UK Narrows its Trade Deficit

UK Narrows its Trade Deficit

Britain managed to narrow the gap between its imports and exports in August as figures from the Office of National Statistics (ONS) showed that the national trade deficit fell to £1.9 billion in August from the previous £3.1 billion it was posting in July.bigstock Flag Of England 6776226

This is largely due to a fall in imports as the rate of construction output dropped by 3.9% in August after a 1.9% rise in July and as such fewer materials are coming into the country. However, the fact that Britain is the fastest growing developed nation in the world will also have a tremendous impact on this figure as well.

Goods exported from the United Kingdom fell by £0.7 billion, which mostly arose from a fall in oil sales, but this is also partially down to weaker trading partners in Europe and elsewhere taking their toll on the British economy. Imports fell by almost £2 billion however which means that the trade deficit has still been cut, despite exports struggling, as Britain tries to flex its new found economic muscle.

It’s not just goods that have narrowed the gap as Britain continues to run a surplus of trade in services which is spurring on growth and helping to close the gap. Chris Williamson, chief economist at Markit, said of the deficit and the Eurozone:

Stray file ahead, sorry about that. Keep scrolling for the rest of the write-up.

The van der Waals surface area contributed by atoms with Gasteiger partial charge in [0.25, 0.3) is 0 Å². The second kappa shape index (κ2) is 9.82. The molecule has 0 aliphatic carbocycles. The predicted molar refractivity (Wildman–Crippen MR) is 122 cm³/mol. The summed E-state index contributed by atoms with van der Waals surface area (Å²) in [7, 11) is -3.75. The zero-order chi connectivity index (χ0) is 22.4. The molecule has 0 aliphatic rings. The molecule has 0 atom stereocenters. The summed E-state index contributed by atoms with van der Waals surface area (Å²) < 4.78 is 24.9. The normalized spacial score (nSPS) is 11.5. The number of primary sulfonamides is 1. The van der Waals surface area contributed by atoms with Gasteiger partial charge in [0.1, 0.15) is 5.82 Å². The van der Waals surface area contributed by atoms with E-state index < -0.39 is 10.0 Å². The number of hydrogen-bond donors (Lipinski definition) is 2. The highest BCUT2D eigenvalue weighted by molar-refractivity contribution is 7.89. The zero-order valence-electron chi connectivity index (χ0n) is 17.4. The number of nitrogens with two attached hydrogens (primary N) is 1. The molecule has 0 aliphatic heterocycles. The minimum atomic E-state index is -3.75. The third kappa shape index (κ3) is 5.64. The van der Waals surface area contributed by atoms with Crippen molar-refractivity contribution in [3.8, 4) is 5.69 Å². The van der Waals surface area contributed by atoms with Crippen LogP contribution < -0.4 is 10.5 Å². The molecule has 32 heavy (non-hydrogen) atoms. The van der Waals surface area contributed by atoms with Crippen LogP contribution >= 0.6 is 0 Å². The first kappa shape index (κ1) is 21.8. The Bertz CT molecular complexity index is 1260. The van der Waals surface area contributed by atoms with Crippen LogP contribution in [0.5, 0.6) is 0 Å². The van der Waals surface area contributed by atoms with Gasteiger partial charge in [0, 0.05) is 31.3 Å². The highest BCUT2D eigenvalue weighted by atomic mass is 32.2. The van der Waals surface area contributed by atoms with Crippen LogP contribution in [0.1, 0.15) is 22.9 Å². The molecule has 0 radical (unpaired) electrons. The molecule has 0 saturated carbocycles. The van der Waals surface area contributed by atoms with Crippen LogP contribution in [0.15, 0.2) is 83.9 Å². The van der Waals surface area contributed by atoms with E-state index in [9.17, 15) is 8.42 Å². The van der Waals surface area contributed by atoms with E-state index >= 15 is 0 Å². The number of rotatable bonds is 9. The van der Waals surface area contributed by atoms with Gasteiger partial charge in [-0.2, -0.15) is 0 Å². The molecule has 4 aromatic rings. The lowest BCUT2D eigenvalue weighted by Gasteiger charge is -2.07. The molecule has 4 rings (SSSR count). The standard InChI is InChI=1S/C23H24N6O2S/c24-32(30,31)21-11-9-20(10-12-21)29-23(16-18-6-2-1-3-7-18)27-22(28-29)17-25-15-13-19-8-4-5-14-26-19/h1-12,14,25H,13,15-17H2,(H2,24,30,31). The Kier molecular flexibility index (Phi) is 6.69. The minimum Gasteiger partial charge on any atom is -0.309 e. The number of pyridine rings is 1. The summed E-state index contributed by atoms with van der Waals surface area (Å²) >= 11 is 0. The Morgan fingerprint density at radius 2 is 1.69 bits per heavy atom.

“It’s easy to see why exports are declining. Growth has slowed sharply in the Eurozone, with even Germany facing the possibility of a renewed recession. Sanctions with Russia are clearly hurting European trade. In addition, just as demand is slumping, sterling’s appreciation is making UK goods less competitively priced in overseas markets.”

With Lee Hopley, chief economist at EEF, the manufacturers’ organisation, also saying:

“While some of the decline can be attributed to oil, there has been a slide in manufactured exports generally over the past year. The data provide yet another reminder that the export part of the rebalancing equation continues to face some significant challenges.”

Despite negative outlooks on some fronts, many economists have speculated that Britain’s economy may well be able to ride out the period of turbulence other parts of Europe is experiencing die to its strong growth, separate currency and growing trade links. With trading partners like America an China, who are both also surging ahead, Britain has an advantage over other Eurozone countries who rely heavily on their neighbours in the same economic bloc.

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